For a cursed man, Antonio Rivera isn’t doing too bad.
He has an 8-month-old son, a supportive wife, and a growing apparel company with deep cultural meaning.
When Rivera isn’t at his day job as a graphic designer, he creates designs for shirts and posters for his brand, Maldición. The Spanish word translates to “cursed,” which he sees as a common thread running through humanity.
“This idea that everybody has negative things in their lives they have to fight through,” Rivera explained. “It’s up to you to identify those and try to fight them.”
He started printing shirts and attended his first show, the annual Day of the Dead event in Midtown, in October 2012. With the help of his wife, Olga, and family, he launched the Maldición website in March 2013, with just three designs. When his products garnered positive feedback, he was encouraged to grow his business.
Just this weekend, Maldición was featured at the Cinco de Mayo Festival in San Francisco and the Dia de los Niños in Belmont.
A U.S. native, Rivera said he feels a strong connection with indigenous Mexican roots. His art and designs are rich in inspiration from xicano/a literature, and he believes in spreading an understanding of indigenous cultures often left out of high school history classes.
This inspiration spills out in designs much deeper than common Día de los Muertos-styled clothes. The philosophy behind the brand is one of unification: to inform, engage and motivate the citizenry of customers.
“We’ve (Latinos/as) been here and our art is important, our stories are interesting, beautiful and powerful,” he said. “I want Maldición to be that for others. (To) inspire, empower and motivate, no matter who you are and where you come from.”
This collectivist mentality is exhibited each time a Maldición booth goes up at an event, as his friends and family members are often part of the effort.
“We could not do what we do without the help and support we get from our friends and family.” From modeling clothing for the website to running booths, Rivera’s family stands behind the brand he’s created, making it even more meaningful.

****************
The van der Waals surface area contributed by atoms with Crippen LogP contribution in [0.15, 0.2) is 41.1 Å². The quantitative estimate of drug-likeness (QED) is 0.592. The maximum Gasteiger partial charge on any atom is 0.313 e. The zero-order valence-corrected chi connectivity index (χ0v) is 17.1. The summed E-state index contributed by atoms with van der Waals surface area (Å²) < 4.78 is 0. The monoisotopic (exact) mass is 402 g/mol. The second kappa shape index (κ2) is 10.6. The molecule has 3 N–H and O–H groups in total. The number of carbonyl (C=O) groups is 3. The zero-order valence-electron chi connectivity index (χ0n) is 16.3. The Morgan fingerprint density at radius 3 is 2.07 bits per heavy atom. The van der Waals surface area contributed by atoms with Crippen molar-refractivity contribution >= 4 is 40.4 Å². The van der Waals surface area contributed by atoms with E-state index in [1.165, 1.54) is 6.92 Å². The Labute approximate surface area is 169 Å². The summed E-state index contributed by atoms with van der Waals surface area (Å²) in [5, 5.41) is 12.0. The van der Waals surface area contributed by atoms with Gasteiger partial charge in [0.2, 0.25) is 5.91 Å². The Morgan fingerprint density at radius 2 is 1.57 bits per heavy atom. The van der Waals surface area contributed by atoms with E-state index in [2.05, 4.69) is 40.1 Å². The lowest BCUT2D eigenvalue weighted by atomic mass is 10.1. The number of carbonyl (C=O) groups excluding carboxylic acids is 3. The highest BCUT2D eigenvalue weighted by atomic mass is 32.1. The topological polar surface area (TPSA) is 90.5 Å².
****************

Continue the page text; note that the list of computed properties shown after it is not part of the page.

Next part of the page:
A poster of the main logo includes descriptions of the complex meanings behind the image. The M is an abbreviation for Maldición but also for Mexico, and the X for Chicano. The four cardinal directions are included, as it was a powerful element in indigenous American cultures. The logo is encompassed in a circle, which pays tribute to the circle of life and nature.
“I hadn’t really seen any body with a strong message like I had and that had strong cultural connection, but also well-designed and good quality,” he said.
Many of his designs are packed with cultural symbols and messages. Some are so subtle they could be missed, like the meaning behind the crossed out M in the logo, which signifies that each person has the power to cross off their curses, or their maldición.
“Every shirt has a meaning, and everything has a message,” he explained.
Sometimes the designs take somewhat political tones.
“Immigration: More American Than Apple Pie,” says one shirt. Rivera explained part of his aim is to use his artistic brand as an outlet for discussion about today’s pressing topics for Latino/a cultures.
“We’re living through some crazy times right now and it was my way of talking about it … without really saying anything,” Rivera said.